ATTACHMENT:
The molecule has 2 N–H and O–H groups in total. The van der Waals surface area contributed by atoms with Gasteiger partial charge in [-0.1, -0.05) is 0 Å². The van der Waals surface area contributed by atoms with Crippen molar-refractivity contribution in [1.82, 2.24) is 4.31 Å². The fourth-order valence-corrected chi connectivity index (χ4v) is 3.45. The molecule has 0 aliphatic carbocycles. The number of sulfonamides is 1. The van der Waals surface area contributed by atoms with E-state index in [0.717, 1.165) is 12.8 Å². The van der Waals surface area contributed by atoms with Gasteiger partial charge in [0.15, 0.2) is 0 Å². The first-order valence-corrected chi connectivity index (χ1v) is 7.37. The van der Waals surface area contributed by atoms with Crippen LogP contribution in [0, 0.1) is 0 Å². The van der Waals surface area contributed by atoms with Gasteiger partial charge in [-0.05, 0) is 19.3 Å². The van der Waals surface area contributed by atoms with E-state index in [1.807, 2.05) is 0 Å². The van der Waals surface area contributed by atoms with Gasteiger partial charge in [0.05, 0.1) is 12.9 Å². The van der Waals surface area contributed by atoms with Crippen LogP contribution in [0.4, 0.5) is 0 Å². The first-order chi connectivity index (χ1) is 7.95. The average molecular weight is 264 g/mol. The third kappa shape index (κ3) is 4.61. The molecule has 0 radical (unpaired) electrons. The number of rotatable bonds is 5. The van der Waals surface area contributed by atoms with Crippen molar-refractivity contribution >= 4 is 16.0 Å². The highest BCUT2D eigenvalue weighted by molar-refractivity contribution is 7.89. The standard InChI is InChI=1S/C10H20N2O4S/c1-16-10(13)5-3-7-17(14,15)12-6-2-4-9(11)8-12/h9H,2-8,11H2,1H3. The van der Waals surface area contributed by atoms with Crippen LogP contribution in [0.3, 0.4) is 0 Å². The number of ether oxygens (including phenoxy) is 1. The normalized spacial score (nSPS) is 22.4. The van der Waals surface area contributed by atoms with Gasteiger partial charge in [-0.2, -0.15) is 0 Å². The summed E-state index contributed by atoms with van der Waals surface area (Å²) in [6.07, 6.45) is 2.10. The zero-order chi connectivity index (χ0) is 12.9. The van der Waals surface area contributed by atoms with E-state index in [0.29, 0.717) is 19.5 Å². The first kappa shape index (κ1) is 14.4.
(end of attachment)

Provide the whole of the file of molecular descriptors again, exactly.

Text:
The molecule has 2 N–H and O–H groups in total. The van der Waals surface area contributed by atoms with Gasteiger partial charge in [-0.1, -0.05) is 0 Å². The van der Waals surface area contributed by atoms with Crippen molar-refractivity contribution in [1.82, 2.24) is 4.31 Å². The fourth-order valence-corrected chi connectivity index (χ4v) is 3.45. The molecule has 0 aliphatic carbocycles. The number of sulfonamides is 1. The van der Waals surface area contributed by atoms with E-state index in [0.717, 1.165) is 12.8 Å². The van der Waals surface area contributed by atoms with Gasteiger partial charge in [0.15, 0.2) is 0 Å². The first-order valence-corrected chi connectivity index (χ1v) is 7.37. The van der Waals surface area contributed by atoms with Crippen LogP contribution in [0, 0.1) is 0 Å². The van der Waals surface area contributed by atoms with Gasteiger partial charge in [-0.05, 0) is 19.3 Å². The van der Waals surface area contributed by atoms with E-state index in [1.807, 2.05) is 0 Å². The van der Waals surface area contributed by atoms with Gasteiger partial charge in [0.05, 0.1) is 12.9 Å². The van der Waals surface area contributed by atoms with Crippen LogP contribution in [0.4, 0.5) is 0 Å². The first-order chi connectivity index (χ1) is 7.95. The average molecular weight is 264 g/mol. The third kappa shape index (κ3) is 4.61. The molecule has 0 radical (unpaired) electrons. The number of rotatable bonds is 5. The van der Waals surface area contributed by atoms with Crippen molar-refractivity contribution >= 4 is 16.0 Å². The highest BCUT2D eigenvalue weighted by molar-refractivity contribution is 7.89. The standard InChI is InChI=1S/C10H20N2O4S/c1-16-10(13)5-3-7-17(14,15)12-6-2-4-9(11)8-12/h9H,2-8,11H2,1H3. The van der Waals surface area contributed by atoms with Crippen LogP contribution in [0.3, 0.4) is 0 Å². The number of ether oxygens (including phenoxy) is 1. The normalized spacial score (nSPS) is 22.4. The van der Waals surface area contributed by atoms with Gasteiger partial charge in [-0.2, -0.15) is 0 Å². The summed E-state index contributed by atoms with van der Waals surface area (Å²) in [6.07, 6.45) is 2.10. The zero-order chi connectivity index (χ0) is 12.9. The van der Waals surface area contributed by atoms with E-state index in [0.29, 0.717) is 19.5 Å². The first kappa shape index (κ1) is 14.4.